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Cybercrimes are becoming more brazen, shutting down major energy suppliers, stealing sensitive patient records from hospitals, and extorting businesses to pay millions of dollars in ransom every year to get back stolen information, including personal customer data illegally obtained by hackers.

Attorney Karen Painter Randall, who chairs the Connell Foley law firm’s cybersecurity incident response group, spoke at NJBIA’s recent Insights and Outlooks Forum on the expanding threat of cyberattacks and why businesses need to be more proactive in protecting themselves.

“Most of these cyberattacks are caused by tricking a human within your organization,” Randall said, referring to phishing, which dupes an unsuspecting employee to click on a malicious email link that installs malware or locks down a business’s IT system as part of a ransomware attack.

Other causes include an IT department’s failure to install critical software patches in a timely manner or having an open Remote Desktop Protocol (RDP) port, which are meant to allow employees or vendors to access the IT system remotely but can also let in hackers if inadvertently left exposed.

“These attackers will scan the Internet; they look for it,” Randall said. “If you have an open RDP port they get in and they move laterally very quickly.”

However, artificial intelligence (AI) programs are also something to be careful about, Randall said.

“ChatGPT is a perfect example,” Randall said, referring to the new AI chatbot that was launched in November 2022, which can summarize key elements in a well-known piece of literature, write computer code, and even draft news articles and cover letters.

“It’s fun; the kids like to use it. They’re creating their college essays, maybe, from it,” Randall said. “But what people don’t realize is that ChatGPT can be used to draft a wonderful social engineering phishing email that sounds very legitimate that can be sent to your organization to trick someone to open an email so that malware is dropped and then you have a cyberattack underway.”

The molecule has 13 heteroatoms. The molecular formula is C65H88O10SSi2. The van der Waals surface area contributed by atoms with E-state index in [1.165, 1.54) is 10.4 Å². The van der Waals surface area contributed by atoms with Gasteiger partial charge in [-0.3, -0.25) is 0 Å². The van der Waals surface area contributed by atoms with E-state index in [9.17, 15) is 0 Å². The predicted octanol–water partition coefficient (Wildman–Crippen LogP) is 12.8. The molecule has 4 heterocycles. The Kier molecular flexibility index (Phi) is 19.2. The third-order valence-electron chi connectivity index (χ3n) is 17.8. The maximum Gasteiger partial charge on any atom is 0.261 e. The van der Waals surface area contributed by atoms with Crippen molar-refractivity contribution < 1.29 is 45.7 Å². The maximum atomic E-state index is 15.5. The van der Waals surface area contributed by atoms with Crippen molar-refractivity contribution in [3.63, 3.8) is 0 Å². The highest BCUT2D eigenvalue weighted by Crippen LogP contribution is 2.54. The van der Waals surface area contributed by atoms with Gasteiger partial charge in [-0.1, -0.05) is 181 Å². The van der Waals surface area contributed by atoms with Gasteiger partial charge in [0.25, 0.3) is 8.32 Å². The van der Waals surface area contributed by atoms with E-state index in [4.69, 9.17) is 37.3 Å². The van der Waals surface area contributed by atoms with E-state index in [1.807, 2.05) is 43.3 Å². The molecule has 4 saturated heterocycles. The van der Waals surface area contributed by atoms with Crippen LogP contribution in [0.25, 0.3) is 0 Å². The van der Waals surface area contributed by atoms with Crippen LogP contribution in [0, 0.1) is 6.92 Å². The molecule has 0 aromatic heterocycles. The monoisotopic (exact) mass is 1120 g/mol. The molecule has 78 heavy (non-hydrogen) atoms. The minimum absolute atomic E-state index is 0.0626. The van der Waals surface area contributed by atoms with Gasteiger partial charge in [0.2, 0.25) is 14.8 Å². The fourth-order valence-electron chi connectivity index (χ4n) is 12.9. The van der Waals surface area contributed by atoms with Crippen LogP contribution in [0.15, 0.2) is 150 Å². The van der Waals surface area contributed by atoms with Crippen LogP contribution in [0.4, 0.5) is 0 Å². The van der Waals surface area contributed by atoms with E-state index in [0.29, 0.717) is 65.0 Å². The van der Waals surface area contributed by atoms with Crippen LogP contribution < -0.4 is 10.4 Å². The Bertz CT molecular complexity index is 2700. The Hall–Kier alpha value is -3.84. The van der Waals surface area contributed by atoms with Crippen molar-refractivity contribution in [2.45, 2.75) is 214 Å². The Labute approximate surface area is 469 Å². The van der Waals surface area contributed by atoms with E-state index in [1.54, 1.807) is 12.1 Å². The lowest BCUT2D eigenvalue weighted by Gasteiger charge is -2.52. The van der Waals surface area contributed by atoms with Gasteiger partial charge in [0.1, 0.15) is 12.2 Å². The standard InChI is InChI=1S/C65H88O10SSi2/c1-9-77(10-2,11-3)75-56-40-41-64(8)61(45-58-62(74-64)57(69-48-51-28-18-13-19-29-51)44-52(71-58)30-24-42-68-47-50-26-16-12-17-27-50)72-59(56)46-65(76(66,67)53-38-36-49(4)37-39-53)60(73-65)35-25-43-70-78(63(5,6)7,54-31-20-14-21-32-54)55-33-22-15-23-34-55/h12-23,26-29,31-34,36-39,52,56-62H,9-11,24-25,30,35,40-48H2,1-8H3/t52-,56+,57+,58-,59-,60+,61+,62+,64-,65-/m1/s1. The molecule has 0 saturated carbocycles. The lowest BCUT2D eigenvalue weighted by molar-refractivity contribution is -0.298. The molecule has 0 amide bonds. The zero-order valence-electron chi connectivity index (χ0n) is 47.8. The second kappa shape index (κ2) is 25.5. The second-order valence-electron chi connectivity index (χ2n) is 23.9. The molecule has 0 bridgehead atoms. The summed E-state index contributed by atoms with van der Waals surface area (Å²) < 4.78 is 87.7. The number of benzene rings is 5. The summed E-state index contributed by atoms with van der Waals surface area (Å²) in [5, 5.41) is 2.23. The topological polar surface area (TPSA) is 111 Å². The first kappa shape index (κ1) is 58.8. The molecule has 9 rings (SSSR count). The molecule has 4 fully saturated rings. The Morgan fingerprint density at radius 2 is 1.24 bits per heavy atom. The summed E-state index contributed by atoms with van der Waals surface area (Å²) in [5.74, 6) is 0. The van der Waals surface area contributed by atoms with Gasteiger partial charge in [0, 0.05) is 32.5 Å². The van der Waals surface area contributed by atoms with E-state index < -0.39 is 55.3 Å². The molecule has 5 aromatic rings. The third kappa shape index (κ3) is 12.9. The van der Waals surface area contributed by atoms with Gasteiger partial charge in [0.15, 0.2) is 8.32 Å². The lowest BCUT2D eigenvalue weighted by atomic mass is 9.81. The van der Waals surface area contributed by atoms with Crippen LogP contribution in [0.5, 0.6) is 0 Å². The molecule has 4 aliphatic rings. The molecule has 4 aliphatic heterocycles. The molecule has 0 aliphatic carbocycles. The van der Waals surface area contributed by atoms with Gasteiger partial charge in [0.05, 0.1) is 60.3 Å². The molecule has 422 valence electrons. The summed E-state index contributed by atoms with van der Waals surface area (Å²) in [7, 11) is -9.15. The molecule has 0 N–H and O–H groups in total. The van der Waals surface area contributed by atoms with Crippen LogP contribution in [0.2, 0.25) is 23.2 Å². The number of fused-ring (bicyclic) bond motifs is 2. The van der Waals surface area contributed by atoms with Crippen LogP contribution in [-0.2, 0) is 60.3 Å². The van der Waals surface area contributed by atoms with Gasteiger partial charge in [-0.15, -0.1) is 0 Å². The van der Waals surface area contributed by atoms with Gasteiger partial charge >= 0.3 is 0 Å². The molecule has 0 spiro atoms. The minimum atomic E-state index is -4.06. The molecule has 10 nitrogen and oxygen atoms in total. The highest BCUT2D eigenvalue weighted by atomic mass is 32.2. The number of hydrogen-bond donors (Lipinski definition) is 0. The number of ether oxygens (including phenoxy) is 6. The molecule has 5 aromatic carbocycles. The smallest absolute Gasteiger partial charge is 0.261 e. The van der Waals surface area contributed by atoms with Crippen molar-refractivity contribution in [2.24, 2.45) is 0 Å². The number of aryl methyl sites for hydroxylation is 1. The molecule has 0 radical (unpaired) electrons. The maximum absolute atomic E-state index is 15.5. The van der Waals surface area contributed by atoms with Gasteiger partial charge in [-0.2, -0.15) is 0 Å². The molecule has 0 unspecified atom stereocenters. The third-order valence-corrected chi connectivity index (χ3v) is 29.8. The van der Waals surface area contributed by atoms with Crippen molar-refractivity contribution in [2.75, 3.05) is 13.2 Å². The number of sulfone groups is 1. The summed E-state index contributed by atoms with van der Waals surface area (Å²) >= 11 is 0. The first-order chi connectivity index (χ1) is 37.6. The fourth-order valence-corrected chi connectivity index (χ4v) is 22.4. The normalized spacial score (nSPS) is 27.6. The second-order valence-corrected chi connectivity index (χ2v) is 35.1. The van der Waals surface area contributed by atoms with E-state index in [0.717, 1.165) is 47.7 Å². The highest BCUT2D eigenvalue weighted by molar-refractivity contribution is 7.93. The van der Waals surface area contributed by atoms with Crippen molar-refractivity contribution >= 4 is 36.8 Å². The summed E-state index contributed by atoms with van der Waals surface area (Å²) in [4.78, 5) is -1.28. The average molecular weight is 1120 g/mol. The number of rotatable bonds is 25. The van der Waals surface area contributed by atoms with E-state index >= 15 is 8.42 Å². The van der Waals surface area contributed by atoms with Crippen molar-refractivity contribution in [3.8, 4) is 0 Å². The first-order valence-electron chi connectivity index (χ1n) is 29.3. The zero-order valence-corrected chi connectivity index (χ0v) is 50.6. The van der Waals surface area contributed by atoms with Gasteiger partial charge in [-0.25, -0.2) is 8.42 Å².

“There are dangers with some of these fun tools,” Randall said when ChatGPT or the popular social media video streaming app TikTok are installed on company-issued computers and phones. TikTok, owned by a video hosting service in China, is already banned on government-issued devices in the U.S., Canada, and European Union due to security concerns that sensitive information may be exposed when the app is downloaded to an organization’s device.

“How many people in this room have sent out an email or circulated a policy on whether or not you can use TikTok or ChatGPT on your organization-issued devices?” Randall asked. “I strongly recommend that you give some consideration to rolling out a policy like that within your organization – law firms especially.”

Boards of directors can be held liable for breaching their fiduciary duty to their company and shareholders in a cyberattack, Randall pointed out. Therefore, data security oversight must start at the top with the board of directors, instead of being delegated only to the IT department, she said.

Companies risk lost business, regulatory fines, lawsuits, and long-term reputational damage, making cybercrime the No. 1 risk to business today, she said.

According to Cybersecurity Ventures, the leading global researcher on the cyber economy, cybercrime will cost the world $8 trillion in 2023. If measured as a country, cybercrime would be the world’s third-largest economy after the U.S. and China.

Randall said cybercrime to the “Wild, Wild West” of the internet.

“They are stealing the new oil of the 21st century: personally identifiable information, protected health information, intellectual property, and even embarrassing information,” she said. “Why rob the banks when you can sit in your basement and attack people for financial gain?”